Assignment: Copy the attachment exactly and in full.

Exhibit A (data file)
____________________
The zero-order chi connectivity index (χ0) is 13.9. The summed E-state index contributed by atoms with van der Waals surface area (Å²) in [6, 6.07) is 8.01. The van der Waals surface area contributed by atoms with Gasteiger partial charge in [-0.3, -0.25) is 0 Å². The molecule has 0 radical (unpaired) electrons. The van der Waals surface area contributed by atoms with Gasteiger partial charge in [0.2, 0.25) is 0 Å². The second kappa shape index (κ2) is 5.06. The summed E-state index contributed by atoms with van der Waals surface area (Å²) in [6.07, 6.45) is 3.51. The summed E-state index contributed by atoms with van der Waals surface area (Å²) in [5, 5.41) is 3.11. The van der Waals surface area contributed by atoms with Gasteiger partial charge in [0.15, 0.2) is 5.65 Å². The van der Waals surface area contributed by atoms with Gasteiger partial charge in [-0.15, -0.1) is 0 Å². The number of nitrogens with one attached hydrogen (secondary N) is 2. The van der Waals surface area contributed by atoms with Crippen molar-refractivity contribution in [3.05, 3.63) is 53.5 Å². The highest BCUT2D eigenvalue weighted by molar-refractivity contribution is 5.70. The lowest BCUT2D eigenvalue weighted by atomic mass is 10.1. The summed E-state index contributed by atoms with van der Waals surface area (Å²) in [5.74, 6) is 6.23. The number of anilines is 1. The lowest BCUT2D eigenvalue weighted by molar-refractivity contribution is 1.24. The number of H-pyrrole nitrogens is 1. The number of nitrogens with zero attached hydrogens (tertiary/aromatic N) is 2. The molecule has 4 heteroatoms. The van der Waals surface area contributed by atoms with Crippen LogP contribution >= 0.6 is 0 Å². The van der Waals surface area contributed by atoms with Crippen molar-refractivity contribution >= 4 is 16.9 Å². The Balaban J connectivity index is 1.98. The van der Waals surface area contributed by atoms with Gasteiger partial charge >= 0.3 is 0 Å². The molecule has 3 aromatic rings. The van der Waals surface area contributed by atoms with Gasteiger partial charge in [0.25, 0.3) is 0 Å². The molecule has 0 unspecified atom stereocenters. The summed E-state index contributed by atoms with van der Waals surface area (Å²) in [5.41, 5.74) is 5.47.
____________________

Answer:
The zero-order chi connectivity index (χ0) is 13.9. The summed E-state index contributed by atoms with van der Waals surface area (Å²) in [6, 6.07) is 8.01. The van der Waals surface area contributed by atoms with Gasteiger partial charge in [-0.3, -0.25) is 0 Å². The molecule has 0 radical (unpaired) electrons. The van der Waals surface area contributed by atoms with Gasteiger partial charge in [0.2, 0.25) is 0 Å². The second kappa shape index (κ2) is 5.06. The summed E-state index contributed by atoms with van der Waals surface area (Å²) in [6.07, 6.45) is 3.51. The summed E-state index contributed by atoms with van der Waals surface area (Å²) in [5, 5.41) is 3.11. The van der Waals surface area contributed by atoms with Gasteiger partial charge in [0.15, 0.2) is 5.65 Å². The van der Waals surface area contributed by atoms with Gasteiger partial charge in [-0.15, -0.1) is 0 Å². The number of nitrogens with one attached hydrogen (secondary N) is 2. The van der Waals surface area contributed by atoms with Crippen molar-refractivity contribution in [3.05, 3.63) is 53.5 Å². The highest BCUT2D eigenvalue weighted by molar-refractivity contribution is 5.70. The lowest BCUT2D eigenvalue weighted by atomic mass is 10.1. The summed E-state index contributed by atoms with van der Waals surface area (Å²) in [5.74, 6) is 6.23. The number of anilines is 1. The lowest BCUT2D eigenvalue weighted by molar-refractivity contribution is 1.24. The number of H-pyrrole nitrogens is 1. The number of nitrogens with zero attached hydrogens (tertiary/aromatic N) is 2. The molecule has 4 heteroatoms. The van der Waals surface area contributed by atoms with Crippen LogP contribution >= 0.6 is 0 Å². The van der Waals surface area contributed by atoms with Crippen molar-refractivity contribution >= 4 is 16.9 Å². The Balaban J connectivity index is 1.98. The van der Waals surface area contributed by atoms with Gasteiger partial charge >= 0.3 is 0 Å². The molecule has 3 aromatic rings. The van der Waals surface area contributed by atoms with Gasteiger partial charge in [0.25, 0.3) is 0 Å². The molecule has 0 unspecified atom stereocenters. The summed E-state index contributed by atoms with van der Waals surface area (Å²) in [5.41, 5.74) is 5.47.